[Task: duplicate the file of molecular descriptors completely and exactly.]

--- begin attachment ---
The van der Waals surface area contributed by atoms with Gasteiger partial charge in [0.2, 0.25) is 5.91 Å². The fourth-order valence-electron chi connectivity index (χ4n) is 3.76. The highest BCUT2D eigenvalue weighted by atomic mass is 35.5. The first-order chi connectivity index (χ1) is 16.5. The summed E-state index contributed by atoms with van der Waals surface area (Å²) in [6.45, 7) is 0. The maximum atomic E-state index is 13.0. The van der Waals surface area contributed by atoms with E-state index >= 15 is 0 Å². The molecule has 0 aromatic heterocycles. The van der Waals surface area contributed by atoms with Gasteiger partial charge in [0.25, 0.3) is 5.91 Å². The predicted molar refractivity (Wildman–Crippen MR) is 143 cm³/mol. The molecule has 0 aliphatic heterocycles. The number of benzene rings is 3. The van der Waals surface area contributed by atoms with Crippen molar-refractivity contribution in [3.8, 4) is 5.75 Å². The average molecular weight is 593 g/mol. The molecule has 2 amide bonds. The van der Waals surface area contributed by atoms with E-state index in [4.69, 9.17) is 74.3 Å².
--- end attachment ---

The van der Waals surface area contributed by atoms with Gasteiger partial charge in [0.2, 0.25) is 5.91 Å². The fourth-order valence-electron chi connectivity index (χ4n) is 3.76. The highest BCUT2D eigenvalue weighted by atomic mass is 35.5. The first-order chi connectivity index (χ1) is 16.5. The summed E-state index contributed by atoms with van der Waals surface area (Å²) in [6.45, 7) is 0. The maximum atomic E-state index is 13.0. The van der Waals surface area contributed by atoms with E-state index >= 15 is 0 Å². The molecule has 0 aromatic heterocycles. The van der Waals surface area contributed by atoms with Gasteiger partial charge in [0.25, 0.3) is 5.91 Å². The predicted molar refractivity (Wildman–Crippen MR) is 143 cm³/mol. The molecule has 0 aliphatic heterocycles. The number of benzene rings is 3. The van der Waals surface area contributed by atoms with Crippen molar-refractivity contribution in [3.8, 4) is 5.75 Å². The average molecular weight is 593 g/mol. The molecule has 2 amide bonds. The van der Waals surface area contributed by atoms with E-state index in [4.69, 9.17) is 74.3 Å².